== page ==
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Which fertilizer? MAP or DAP?

7 June 2011 | Categories: , , , ,

The relative merits of different phosphorus fertilizers for crops can be easily misunderstood.  Most confusion surrounds monoammonium phosphate (MAP) and diammonium phosphate (DAP), especially when technical information is used to promote one of these fertilizers over the other. 

Sales pitches of the benefits of MAP and DAP tend to focus on their different pH of dissolutions.  pH of dissolution refers to the pH of the solution in and immediately around fertilizer granules.  The pH (water) of dissolutions for MAP and DAP are approximately 4 to 5 and 7 to 8 respectively (http://frec.cropsci.illinois.edu/1990/report7/index.htm). 

Any theoretical benefits of MAP or DAP based on different pH of dissolution are rarely transferred to consistent performance in the field.  At best, only small differences in phosphorus efficiency have been measured across most experimental conditions and crops.  The exception is highly calcareous soils where it is now widely recognized that acidic phosphorus sources from MAP generally out performs phosphorus from DAP . 

In the field it tends to be other differences in chemical and physical properties that determine whether MAP or DAP produces the better plant response in any given set of conditions.  The key property differences are:

-          nitrogen content: usually 10 to 11% for MAP and 18% for DAP.

-          salt index: compares the increase in osmotic potential brought about by addition of a fertilizer compared to the increase when an equivalent weight of sodium nitrate is added to water.  Depending on source, the salt index for MAP is normally about 30 and DAP is more salty at about 34 but at similar product rates the difference is negligible.

-          potential to cause ammonia toxicity: primarily related to ammonium concentration, pH of the reaction product with the soil solution and product solubility.  High ammonium concentration, high pH and high product solubility can all create conditions in the area of application that are favorable for the generation and maintenance of concentrations of ammonia that are toxic to germinating seeds.

-          product solubility:  an important characteristic, not only in relation to nutrient availability to plants, but also on the rate of chemical reactions that can be detrimental to plants. Higher solubility increases salt index and potential for ammonia toxicity.  The solubility (at 20oC) of MAP is approximately 35 to 40 kg/100L while DAP is 65 to 70 kg/100L (National Fertiliser Solutions Association: Liquids Manual 1986) 

Differences between MAP and DAP are smallest and mostly nonexistent when the fertilizers are broadcast and incorporated into the soil, and when they are drilled preplanting into neutral to acid soils.  However because DAP contains about twice as much ammonium-nitrogen as MAP, and because its pH of dissolution is more alkaline than MAP, DAP has greater potential for nitrogen loss through ammonia volatilization when broadcast onto neutral to alkaline soils.  Nitrogen losses from DAP can be 0 – 20% higher than MAP when broadcast on neutral to alkaline soils.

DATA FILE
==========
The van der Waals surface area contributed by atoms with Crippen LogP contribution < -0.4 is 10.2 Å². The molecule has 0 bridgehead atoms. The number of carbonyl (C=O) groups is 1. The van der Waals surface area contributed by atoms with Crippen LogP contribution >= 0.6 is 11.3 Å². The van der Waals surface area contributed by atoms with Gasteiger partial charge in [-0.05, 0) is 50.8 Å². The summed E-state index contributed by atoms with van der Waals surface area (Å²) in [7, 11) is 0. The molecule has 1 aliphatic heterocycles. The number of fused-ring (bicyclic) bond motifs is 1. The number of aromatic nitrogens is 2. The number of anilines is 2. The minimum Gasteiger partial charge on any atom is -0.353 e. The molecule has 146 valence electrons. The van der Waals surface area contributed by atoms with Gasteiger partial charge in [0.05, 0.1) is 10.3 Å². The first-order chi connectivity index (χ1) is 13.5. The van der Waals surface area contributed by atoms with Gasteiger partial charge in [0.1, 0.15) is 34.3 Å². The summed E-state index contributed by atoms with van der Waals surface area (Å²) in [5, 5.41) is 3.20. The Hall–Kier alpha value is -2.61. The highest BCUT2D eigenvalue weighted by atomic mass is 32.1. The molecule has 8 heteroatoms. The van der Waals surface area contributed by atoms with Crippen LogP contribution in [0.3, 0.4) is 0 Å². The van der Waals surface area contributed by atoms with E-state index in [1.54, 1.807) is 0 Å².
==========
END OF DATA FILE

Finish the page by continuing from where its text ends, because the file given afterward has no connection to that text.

Differences in the key properties listed above are much more important when MAP and DAP are applied with or near the seed, or in close contact with living plants.

Applied at the same rate, DAP is more likely than MAP to reduce germination and restrict root growth through ammonia toxicity because of its higher potential to release free ammonia. In laboratory conditions, release of free ammonia from DAP has been measured as 300% higher than from MAP.

The decision on whether to drill MAP or DAP with or near seed is largely determined by the likelihood of crop establishment damage, which in turn is influenced by crop susceptibility and type and setup of application equipment.  Crops like canola, soybean and linseed are more sensitive to establishment damage that is more likely with DAP than MAP.  Changes to application equipment, like wider row spacing and narrower tines, will exacerbate any establishment problems caused by fertilizer. In this case professional advise should be sought to ascertain whether  current rates are appropriate for the new sowing equipment. 

Trace elements are sometimes included in or on granules during manufacture of MAP and DAP so the fertilizers can be carriers for the trace elements and even to differentiate otherwise fairly generic products.  Research suggests that trace elements are likely to be more effective in MAP based fertilizers than DAP based fertilizers, and that for the best response to trace elements in the year of application, water solubility of trace elements in compounded products should be at least 40%. 

In summary, there is little agronomic difference between MAP and DAP as sources of phosphorus.  However caution should be exercised when using DAP under some soil and environmental conditions to avoid establishment damage.